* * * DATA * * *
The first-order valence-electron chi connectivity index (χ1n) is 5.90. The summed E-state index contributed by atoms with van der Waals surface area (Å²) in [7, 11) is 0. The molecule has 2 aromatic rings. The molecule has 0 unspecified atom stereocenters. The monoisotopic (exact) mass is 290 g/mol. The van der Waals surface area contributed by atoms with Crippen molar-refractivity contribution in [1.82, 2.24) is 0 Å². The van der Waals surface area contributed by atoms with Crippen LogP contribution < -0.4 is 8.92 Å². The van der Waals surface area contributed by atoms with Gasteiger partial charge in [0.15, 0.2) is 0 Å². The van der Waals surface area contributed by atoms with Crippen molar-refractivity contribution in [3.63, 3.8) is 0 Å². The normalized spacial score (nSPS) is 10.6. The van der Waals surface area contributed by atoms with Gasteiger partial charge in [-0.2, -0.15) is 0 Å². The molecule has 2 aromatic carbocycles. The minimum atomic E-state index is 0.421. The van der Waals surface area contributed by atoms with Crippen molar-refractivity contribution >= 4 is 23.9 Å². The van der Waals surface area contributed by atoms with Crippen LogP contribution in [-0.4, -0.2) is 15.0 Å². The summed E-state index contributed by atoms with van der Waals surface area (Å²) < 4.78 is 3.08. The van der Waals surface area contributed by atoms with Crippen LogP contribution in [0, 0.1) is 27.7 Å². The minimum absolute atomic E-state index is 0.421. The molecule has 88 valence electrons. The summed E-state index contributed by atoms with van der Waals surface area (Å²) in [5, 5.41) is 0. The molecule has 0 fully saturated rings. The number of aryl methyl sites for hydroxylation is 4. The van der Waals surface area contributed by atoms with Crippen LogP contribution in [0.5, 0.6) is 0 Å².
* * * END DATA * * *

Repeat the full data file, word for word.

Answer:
The first-order valence-electron chi connectivity index (χ1n) is 5.90. The summed E-state index contributed by atoms with van der Waals surface area (Å²) in [7, 11) is 0. The molecule has 2 aromatic rings. The molecule has 0 unspecified atom stereocenters. The monoisotopic (exact) mass is 290 g/mol. The van der Waals surface area contributed by atoms with Crippen molar-refractivity contribution in [1.82, 2.24) is 0 Å². The van der Waals surface area contributed by atoms with Crippen LogP contribution < -0.4 is 8.92 Å². The van der Waals surface area contributed by atoms with Gasteiger partial charge in [0.15, 0.2) is 0 Å². The van der Waals surface area contributed by atoms with Crippen molar-refractivity contribution in [3.63, 3.8) is 0 Å². The normalized spacial score (nSPS) is 10.6. The van der Waals surface area contributed by atoms with Gasteiger partial charge in [-0.2, -0.15) is 0 Å². The molecule has 2 aromatic carbocycles. The minimum atomic E-state index is 0.421. The van der Waals surface area contributed by atoms with Crippen molar-refractivity contribution >= 4 is 23.9 Å². The van der Waals surface area contributed by atoms with Crippen LogP contribution in [-0.4, -0.2) is 15.0 Å². The summed E-state index contributed by atoms with van der Waals surface area (Å²) < 4.78 is 3.08. The van der Waals surface area contributed by atoms with Crippen LogP contribution in [0, 0.1) is 27.7 Å². The minimum absolute atomic E-state index is 0.421. The molecule has 88 valence electrons. The summed E-state index contributed by atoms with van der Waals surface area (Å²) in [5, 5.41) is 0. The molecule has 0 fully saturated rings. The number of aryl methyl sites for hydroxylation is 4. The van der Waals surface area contributed by atoms with Crippen LogP contribution in [0.5, 0.6) is 0 Å².